Chuck Hagel’s obviously solid connections to the Establishment’s Insiders — his membership in the Council on Foreign Relations and his promotion of an internationalist foreign policy in the CFR's Foreign Affairs magazine — are not receiving the attention they deserve.
Charles Timothy (Chuck) Hagel started life in North Platte, Nebraska, in 1946. He served in the U.S. Army during the Vietnam War alongside his brother. Both were wounded when a Claymore mine exploded near them and both received decorations, one given to Chuck for saving his brother’s life.
From 1971 to 1977, he served on the staff of Republican U.S. Representative John McCollister. McCollister’s earned anywhere from 20 to 60 percent in the "Conservative Index," a congressional scorecard now published by The New American under the name "Freedom Index." For the next three years, he was a lobbyist in Washington. He supported Ronald Reagan’s bid for president and was awarded with the job of Deputy Administrator of the Veterans Administration. He left that post in 1982 to join with others in forming a cellphone company that was very successful. Sold to AT&T in 1998 for $1.5 billion, Hagel’s share of that transaction made him a millionaire.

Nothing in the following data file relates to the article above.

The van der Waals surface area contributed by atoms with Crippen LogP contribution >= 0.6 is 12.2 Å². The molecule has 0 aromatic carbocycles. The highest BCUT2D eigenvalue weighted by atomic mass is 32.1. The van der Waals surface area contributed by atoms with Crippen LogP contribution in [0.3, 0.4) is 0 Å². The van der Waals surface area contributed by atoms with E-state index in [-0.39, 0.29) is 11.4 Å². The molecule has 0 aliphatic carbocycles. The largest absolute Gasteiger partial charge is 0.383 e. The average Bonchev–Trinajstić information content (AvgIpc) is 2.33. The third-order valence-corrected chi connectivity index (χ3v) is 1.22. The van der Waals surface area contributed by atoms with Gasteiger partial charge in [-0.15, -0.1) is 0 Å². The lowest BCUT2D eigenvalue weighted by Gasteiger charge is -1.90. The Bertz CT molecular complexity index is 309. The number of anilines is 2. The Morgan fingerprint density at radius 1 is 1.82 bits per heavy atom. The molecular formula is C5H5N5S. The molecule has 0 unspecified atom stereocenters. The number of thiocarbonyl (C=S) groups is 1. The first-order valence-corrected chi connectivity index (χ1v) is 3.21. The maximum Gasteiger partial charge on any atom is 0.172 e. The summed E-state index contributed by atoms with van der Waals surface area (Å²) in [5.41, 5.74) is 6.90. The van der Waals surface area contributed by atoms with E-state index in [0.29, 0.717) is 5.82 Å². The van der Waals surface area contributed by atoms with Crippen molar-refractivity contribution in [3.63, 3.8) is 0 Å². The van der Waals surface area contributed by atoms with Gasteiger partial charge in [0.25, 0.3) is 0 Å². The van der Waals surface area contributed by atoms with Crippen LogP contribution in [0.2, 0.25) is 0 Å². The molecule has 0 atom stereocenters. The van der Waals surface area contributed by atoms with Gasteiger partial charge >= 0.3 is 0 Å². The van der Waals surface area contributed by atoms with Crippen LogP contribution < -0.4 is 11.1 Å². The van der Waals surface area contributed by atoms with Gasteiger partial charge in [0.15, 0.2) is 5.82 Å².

In 1992, he returned to Nebraska, where he won election to the U.S. Senate in 1996 and was reelected in 2002. During his 12 years in the Senate, his percent scores in the "Conservative Index"/"Freedom Index" were generally in the 40s, 50s, and 60s.
In 2000, the Annual Report of the world-government-promoting Council on Foreign Relations listed him for the first time as a member. His CFR membership has continued ever since.
In its July/August 2004 issue, the CFR’s Foreign Affairs published Hagel’s essay entitled “A Republican Foreign Policy.” It contains:
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Photo of Chuck Hagel with Obama: AP Images